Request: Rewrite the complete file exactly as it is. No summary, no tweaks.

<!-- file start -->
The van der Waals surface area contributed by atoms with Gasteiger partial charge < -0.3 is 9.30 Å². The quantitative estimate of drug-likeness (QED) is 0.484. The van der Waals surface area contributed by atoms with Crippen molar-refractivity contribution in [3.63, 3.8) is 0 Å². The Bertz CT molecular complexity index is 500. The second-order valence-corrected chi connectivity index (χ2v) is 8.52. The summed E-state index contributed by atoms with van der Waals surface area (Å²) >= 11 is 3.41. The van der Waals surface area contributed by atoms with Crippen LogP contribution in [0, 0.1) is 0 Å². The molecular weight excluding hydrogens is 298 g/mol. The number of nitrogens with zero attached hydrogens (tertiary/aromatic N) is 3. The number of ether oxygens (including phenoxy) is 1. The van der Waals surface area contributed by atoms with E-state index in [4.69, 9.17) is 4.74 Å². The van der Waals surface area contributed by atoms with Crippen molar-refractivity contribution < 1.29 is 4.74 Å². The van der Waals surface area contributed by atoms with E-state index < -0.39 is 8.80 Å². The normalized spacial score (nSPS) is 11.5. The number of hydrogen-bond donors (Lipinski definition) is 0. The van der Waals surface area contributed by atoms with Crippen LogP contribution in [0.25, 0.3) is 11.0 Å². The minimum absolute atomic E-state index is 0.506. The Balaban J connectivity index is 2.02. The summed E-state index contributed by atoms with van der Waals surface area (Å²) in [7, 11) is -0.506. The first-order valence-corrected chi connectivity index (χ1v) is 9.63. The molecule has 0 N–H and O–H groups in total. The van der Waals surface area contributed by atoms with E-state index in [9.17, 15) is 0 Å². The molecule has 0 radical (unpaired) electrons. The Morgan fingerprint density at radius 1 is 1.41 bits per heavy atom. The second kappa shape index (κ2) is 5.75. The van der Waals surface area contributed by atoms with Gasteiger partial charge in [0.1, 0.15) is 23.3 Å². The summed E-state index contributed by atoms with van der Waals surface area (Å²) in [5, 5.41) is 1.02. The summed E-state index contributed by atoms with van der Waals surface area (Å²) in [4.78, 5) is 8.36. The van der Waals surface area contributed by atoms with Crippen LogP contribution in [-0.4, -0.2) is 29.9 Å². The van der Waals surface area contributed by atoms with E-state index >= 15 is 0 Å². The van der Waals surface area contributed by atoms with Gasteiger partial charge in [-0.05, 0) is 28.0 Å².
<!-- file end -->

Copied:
The van der Waals surface area contributed by atoms with Gasteiger partial charge < -0.3 is 9.30 Å². The quantitative estimate of drug-likeness (QED) is 0.484. The van der Waals surface area contributed by atoms with Crippen molar-refractivity contribution in [3.63, 3.8) is 0 Å². The Bertz CT molecular complexity index is 500. The second-order valence-corrected chi connectivity index (χ2v) is 8.52. The summed E-state index contributed by atoms with van der Waals surface area (Å²) >= 11 is 3.41. The van der Waals surface area contributed by atoms with Crippen LogP contribution in [0, 0.1) is 0 Å². The molecular weight excluding hydrogens is 298 g/mol. The number of nitrogens with zero attached hydrogens (tertiary/aromatic N) is 3. The number of ether oxygens (including phenoxy) is 1. The van der Waals surface area contributed by atoms with E-state index in [4.69, 9.17) is 4.74 Å². The van der Waals surface area contributed by atoms with Crippen molar-refractivity contribution < 1.29 is 4.74 Å². The van der Waals surface area contributed by atoms with E-state index < -0.39 is 8.80 Å². The normalized spacial score (nSPS) is 11.5. The number of hydrogen-bond donors (Lipinski definition) is 0. The van der Waals surface area contributed by atoms with Crippen LogP contribution in [0.25, 0.3) is 11.0 Å². The minimum absolute atomic E-state index is 0.506. The Balaban J connectivity index is 2.02. The summed E-state index contributed by atoms with van der Waals surface area (Å²) in [7, 11) is -0.506. The first-order valence-corrected chi connectivity index (χ1v) is 9.63. The molecule has 0 N–H and O–H groups in total. The van der Waals surface area contributed by atoms with E-state index in [9.17, 15) is 0 Å². The molecule has 0 radical (unpaired) electrons. The Morgan fingerprint density at radius 1 is 1.41 bits per heavy atom. The second kappa shape index (κ2) is 5.75. The van der Waals surface area contributed by atoms with Gasteiger partial charge in [0.1, 0.15) is 23.3 Å². The summed E-state index contributed by atoms with van der Waals surface area (Å²) in [5, 5.41) is 1.02. The summed E-state index contributed by atoms with van der Waals surface area (Å²) in [4.78, 5) is 8.36. The van der Waals surface area contributed by atoms with Crippen LogP contribution in [-0.4, -0.2) is 29.9 Å². The van der Waals surface area contributed by atoms with E-state index >= 15 is 0 Å². The van der Waals surface area contributed by atoms with Gasteiger partial charge in [-0.05, 0) is 28.0 Å².